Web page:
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In Marxian economics, crisis refers to what is called, even currently and outside Marxian theory in many European countries a "conjucture" or especially sharp bust cycle of the regular boom and bust pattern of what Marxists term "chaotic" capitalist development, which will if no countervailing action is taken, mark the transition to a recession or depression. See for example 1994 economic crisis in Mexico, Argentine economic crisis (1999-2002), South American economic crisis of 2002, Economic crisis of Cameroon, Financial crisis of 2007–2009, Great Depression, etc.
A financial crisis may be a banking crisis or currency crisis. It is used as part of Marxist political economy, usually in the specific formulation of the crisis of capitalism. It refers to a period in which the normal reproduction of an economic process over time suffers from a temporary breakdown. This crisis period encourages intensified class conflict or societal change — or the revival of a more normal accumulation process.
In Marxist terms, all such crises are crises of overproduction and immiseration of the workers who, were it not for the distribution of wealth based on the capitalist order, would be the determiners of both demand and production in the first place. So it is predicative of a democratic socialist planned economy that production and consumption are, at least within available technical capability, in sync. Marx in his many works (published and unpublished) suggested several different theories, none of them free from controversy to explain how this worked out in particular circumstances. In his mature work his theory of crisis is framed as a Law of Tendency for the Rate of Profit to Fall combined with a discussion of various counter tendencies, which may slow or modify it’s impact. A key characteristic of these theoretical factors is that none of them are natural or accidental in origin but instead arise from systemic elements of capitalism as a mode of production and basic social order. In Marx's words, "The real barrier of capitalist production is capital itself.
These systemic factors include the classical 3:
- The tendency of the rate of profit to fall. The accumulation of capital involves a general tendency for the degree of capital intensity, i.e., the "organic composition of capital" of production to rise. All else constant, this leads to a fall in the rate of profit, which leads to a slow-down of capitalism and perhaps a crisis.
- Underconsumption. If the capitalists win the class struggle to push wages down and labor effort up, raising the rate of surplus value, then a capitalist economy faces regular problems of inadequate consumer demand and thus inadequate aggregate demand.
- Full employment profit squeeze. Capital accumulation can pull up the demand for labor power, raising wages. If wages rise "too high," it hurts the rate of profit, causing a recession.
as well as pragmatic details of the historical development of capitalism such as the globalisation of production, the willingness of financial capital to create bubbles of fictitious capital not tied to actual production, the failure of capitalism to produce workers with skills in demand or to utilize same efficiently, etc.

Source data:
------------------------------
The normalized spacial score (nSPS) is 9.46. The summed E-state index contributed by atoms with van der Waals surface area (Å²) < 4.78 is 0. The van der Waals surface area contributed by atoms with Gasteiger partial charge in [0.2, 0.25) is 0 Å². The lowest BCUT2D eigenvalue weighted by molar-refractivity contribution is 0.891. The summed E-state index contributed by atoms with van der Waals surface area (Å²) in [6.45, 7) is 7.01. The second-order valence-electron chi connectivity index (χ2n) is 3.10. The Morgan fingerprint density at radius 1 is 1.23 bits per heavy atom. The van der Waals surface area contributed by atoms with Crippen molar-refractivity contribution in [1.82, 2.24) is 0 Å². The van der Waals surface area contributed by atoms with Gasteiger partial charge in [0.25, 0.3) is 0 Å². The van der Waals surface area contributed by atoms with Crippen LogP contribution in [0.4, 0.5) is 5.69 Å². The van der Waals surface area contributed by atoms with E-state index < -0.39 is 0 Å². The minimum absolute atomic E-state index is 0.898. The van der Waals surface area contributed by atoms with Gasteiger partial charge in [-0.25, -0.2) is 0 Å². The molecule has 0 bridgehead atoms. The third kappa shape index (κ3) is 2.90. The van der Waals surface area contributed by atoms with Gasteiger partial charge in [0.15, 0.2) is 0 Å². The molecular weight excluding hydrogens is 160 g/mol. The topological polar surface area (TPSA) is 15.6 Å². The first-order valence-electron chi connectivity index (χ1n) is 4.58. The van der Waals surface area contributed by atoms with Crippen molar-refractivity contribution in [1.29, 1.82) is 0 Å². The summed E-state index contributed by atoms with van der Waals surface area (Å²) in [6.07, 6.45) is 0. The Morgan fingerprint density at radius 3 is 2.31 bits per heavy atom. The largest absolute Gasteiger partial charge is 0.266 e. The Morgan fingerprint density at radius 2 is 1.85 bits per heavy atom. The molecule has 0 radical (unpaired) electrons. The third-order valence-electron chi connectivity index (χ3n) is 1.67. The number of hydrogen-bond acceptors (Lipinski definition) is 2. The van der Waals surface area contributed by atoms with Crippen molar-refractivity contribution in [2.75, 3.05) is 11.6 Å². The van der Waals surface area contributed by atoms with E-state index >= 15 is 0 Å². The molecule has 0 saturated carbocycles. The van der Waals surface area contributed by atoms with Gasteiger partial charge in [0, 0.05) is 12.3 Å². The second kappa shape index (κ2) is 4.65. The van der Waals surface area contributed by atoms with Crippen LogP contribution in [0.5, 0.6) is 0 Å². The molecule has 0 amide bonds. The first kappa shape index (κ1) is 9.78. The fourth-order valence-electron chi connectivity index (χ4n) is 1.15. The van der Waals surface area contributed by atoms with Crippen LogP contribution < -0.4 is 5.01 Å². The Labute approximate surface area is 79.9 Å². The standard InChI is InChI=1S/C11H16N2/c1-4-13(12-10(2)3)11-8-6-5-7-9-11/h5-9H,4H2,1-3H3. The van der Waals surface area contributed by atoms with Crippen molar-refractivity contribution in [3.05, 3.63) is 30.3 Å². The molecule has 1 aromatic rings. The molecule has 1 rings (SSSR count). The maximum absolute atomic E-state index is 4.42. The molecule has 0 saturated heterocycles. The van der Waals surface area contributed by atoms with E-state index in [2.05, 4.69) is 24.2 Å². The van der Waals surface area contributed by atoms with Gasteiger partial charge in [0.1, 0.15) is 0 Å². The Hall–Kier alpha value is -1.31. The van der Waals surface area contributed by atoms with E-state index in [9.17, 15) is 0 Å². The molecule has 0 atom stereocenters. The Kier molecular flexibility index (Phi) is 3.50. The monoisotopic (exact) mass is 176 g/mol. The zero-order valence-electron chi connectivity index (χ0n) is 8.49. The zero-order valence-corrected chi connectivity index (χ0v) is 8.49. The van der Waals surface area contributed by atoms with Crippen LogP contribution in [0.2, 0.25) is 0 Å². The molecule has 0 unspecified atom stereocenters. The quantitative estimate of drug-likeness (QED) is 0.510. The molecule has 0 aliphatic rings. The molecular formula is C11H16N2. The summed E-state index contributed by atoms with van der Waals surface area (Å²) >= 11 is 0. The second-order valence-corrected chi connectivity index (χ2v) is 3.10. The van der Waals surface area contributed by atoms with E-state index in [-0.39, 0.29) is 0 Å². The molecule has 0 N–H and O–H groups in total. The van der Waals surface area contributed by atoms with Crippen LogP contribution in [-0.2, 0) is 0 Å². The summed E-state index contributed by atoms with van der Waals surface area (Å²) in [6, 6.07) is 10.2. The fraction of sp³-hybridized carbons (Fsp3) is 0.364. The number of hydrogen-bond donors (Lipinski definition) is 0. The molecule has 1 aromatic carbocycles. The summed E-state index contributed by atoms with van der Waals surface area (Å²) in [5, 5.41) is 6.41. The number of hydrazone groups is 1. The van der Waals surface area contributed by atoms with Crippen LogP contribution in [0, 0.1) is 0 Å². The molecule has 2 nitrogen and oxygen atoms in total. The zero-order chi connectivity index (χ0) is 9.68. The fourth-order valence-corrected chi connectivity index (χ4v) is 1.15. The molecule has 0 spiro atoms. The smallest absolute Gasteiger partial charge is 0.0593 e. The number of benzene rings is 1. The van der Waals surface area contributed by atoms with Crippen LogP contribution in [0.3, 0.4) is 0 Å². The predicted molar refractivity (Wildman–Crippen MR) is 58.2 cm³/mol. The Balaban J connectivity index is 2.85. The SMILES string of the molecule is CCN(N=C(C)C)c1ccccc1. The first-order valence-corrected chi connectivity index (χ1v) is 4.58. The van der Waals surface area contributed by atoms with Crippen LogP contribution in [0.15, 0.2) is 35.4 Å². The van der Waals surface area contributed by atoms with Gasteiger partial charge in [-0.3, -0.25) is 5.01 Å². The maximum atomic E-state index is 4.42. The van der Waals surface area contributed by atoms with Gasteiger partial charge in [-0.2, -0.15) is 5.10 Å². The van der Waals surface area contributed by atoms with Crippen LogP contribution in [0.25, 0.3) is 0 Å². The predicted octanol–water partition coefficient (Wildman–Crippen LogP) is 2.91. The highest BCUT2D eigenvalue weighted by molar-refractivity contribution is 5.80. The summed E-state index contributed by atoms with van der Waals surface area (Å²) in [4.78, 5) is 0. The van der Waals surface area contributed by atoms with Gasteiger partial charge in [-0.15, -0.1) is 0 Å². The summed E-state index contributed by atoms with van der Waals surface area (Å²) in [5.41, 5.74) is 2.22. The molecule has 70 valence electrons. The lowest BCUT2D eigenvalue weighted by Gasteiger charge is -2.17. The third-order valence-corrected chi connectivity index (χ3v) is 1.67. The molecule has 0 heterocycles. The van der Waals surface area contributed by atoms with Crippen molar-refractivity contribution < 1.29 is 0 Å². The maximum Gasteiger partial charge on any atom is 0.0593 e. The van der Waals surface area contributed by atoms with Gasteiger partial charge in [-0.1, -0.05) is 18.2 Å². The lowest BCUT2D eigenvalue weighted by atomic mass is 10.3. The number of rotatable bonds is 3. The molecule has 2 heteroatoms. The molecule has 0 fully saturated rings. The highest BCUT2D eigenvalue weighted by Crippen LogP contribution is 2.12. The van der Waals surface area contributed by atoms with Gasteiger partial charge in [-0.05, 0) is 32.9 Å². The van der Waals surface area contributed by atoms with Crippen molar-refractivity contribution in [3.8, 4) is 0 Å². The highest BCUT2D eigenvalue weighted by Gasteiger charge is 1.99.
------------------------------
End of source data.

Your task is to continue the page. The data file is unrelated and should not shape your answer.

However, as stated above, all such factors resolve to the synthetic viewpoint that all such crises are crises of over and/or misappropriated production relative to the ability and/or willingness of the workers who generate the bulk of demand (moreso now than in Marx's time) to consume.
Keynesian Economics which attempts a "middle way" between laissez-faire, unadulterated capitalism and state guidance and partial control of economic activity, such as in the French dirigisme or the policies of the Golden Age of Capitalism attempts to address such crises with the policy of having the state act as a temporary super capitalist and prop of the underlying order more (as in the 2008-9 multi-trillion dollar bailout program of the US Fed) or less (as in the postwar policies of the OECD countries when they averaged 4-5% annual growth) actively supplying the deficiencies of unaltered markets.
It is also a tenet of most orthodox Marxists that such crises are increasingly severe until the contradictions inherent in the mismatch between the mode of production and the development of productive forces reach the final point of failure, determined by the quality of their leadership, the development of the consciousness of the various social classes, and other "subjective factors". Thus the degree of "tuning" necessary for intervention in otherwise "perfect" market mechanisms becomes more and more extreme as the time in which the capitalist order is a progressive factor in the development of productive forces recedes further and further into the past. But the subjective factors are the explanation for why purely objective factors such as the severity of a crisis, the rate of exploitation, etc. do not alone determine the revolutionary upsurge. A common example is the contrast of the oppression of the working classes in France in centuries prior to 1789 which although greater did not lead to social revolution as it did once the complete constellation of forces appeared.
Marxists and Keynesians approach and apply the concept in distinct and opposite ways however. The Keynesian approach attempts to stay strictly within the economic sphere and remove itself from same once the order which it is its intent to preserve no longer requires it. Marxists on the other hand see economic crisis as part of the larger crisis of the social order they wish to supplant.
- "Ch. 15 Vol 3 of Capital". marxists.org
- "Crisis of Capitalism" by MIA Encyclopedia of Marxism